Is it really so hard to answer a six-question quiz on retirement planning? (Photo: Getty)

As important as it is for American workers to save enough for retirement—and to be sure that investments in their retirement plan are appropriate for their needs—most can’t pass a 6-question quiz designed to help Americans focus on six categories within retirement planning.

Related: Half of mature workers delaying or giving up on retirement

Forbes reports that most Americans come up short on the quiz, from The American College of Financial Services and the New York Life Center for Retirement Income, and are only able to correctly answer two or three questions out of the six. And that doesn’t bode well for their future retirements.

The six questions on the quiz correspond to the following six categories of retirement planning:

1. Managing portfolio withdrawal rates. Often people assume that if their investments bring in 7–8 percent per year over the course of retirement, their withdrawal rate can be the same. However, research instead says that retirees should adhere to the 4 percent rule—never withdrawing more than 4 percent per year—so that the money will last for the duration of retirement.

There can be variation, of course, based on one’s personal circumstances, but if you don’t understand it in the first place, deciding on any particular variation—particularly a withdrawal rate higher than that suggested—could result in running out of money during retirement.

2. Understanding the role of guaranteed income sources. Whether they’re purchased by a plan participant or are a part of a retirement plan, life annuities can be a vital part of that plan, since they will provide a stream of income for the life of the annuity owner (or plan participant).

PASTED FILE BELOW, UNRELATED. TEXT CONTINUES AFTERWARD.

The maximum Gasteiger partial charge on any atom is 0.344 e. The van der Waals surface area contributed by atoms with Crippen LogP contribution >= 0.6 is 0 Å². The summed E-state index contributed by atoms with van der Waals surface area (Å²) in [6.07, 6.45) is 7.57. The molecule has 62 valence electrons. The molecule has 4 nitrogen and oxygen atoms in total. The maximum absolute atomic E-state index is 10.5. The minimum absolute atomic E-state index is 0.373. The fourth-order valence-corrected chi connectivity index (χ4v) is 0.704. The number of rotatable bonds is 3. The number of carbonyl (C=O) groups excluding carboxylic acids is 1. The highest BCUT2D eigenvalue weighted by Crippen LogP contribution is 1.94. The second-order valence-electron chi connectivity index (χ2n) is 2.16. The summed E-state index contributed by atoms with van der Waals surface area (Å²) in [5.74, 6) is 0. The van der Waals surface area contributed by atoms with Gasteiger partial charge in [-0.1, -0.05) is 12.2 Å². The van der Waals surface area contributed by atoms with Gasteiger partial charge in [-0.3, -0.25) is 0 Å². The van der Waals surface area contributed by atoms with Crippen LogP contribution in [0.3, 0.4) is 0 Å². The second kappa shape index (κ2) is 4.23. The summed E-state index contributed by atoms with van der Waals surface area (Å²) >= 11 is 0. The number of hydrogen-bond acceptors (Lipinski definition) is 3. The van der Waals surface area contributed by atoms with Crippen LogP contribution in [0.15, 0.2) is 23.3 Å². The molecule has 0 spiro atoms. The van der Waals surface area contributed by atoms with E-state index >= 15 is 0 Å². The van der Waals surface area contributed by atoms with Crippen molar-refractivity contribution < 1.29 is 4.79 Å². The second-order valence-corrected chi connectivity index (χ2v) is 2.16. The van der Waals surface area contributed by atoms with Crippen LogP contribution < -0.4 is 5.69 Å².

They can also be useful in in making financial management easier and encouraging a retiree to stick to a budget.

3. Impact of sequence of returns risk. Most people don’t get it that if their investments in a retirement plan bring in poor returns when sold early on in retirement, the money won’t last as long as if they brought in good returns. There are ways to compensate for returns risk, but few know about or understand those, either.

4. Choosing a retirement date. If you just “pick a date” instead of considering how your age at retirement can affect the money you have to live on, you’ll likely come up short when it matters most.

For instance, deciding to retire at age 62 just because you’d like to will result in lower Social Security benefits for the duration of your retirement, while working longer will not only result in a higher benefit but reduce the number of years you’ll be dependent on a smaller income.

5. Claiming Social Security. This is another instance where ignorance can result in lower benefits for the rest of your life. Holding out till age 70 will bring a substantially higher benefit than even retiring at a normal, rather than early, retirement age, but conversely, if you are ill or come from a short-lived family, you might be better off retiring at a younger age so that you actually do get to enjoy retirement.

6. Efficient tax planning. Understanding the tax ramifications of 401(k)s, Roth IRAs and other retirement assets can enable you to withdraw retirement funds in a tax-efficient way, whether it’s by relying on Roth assets while your income is higher and Roth money is tax free or using 401(k) funds when you’re in a lower tax bracket and will owe less on 401(k) withdrawals.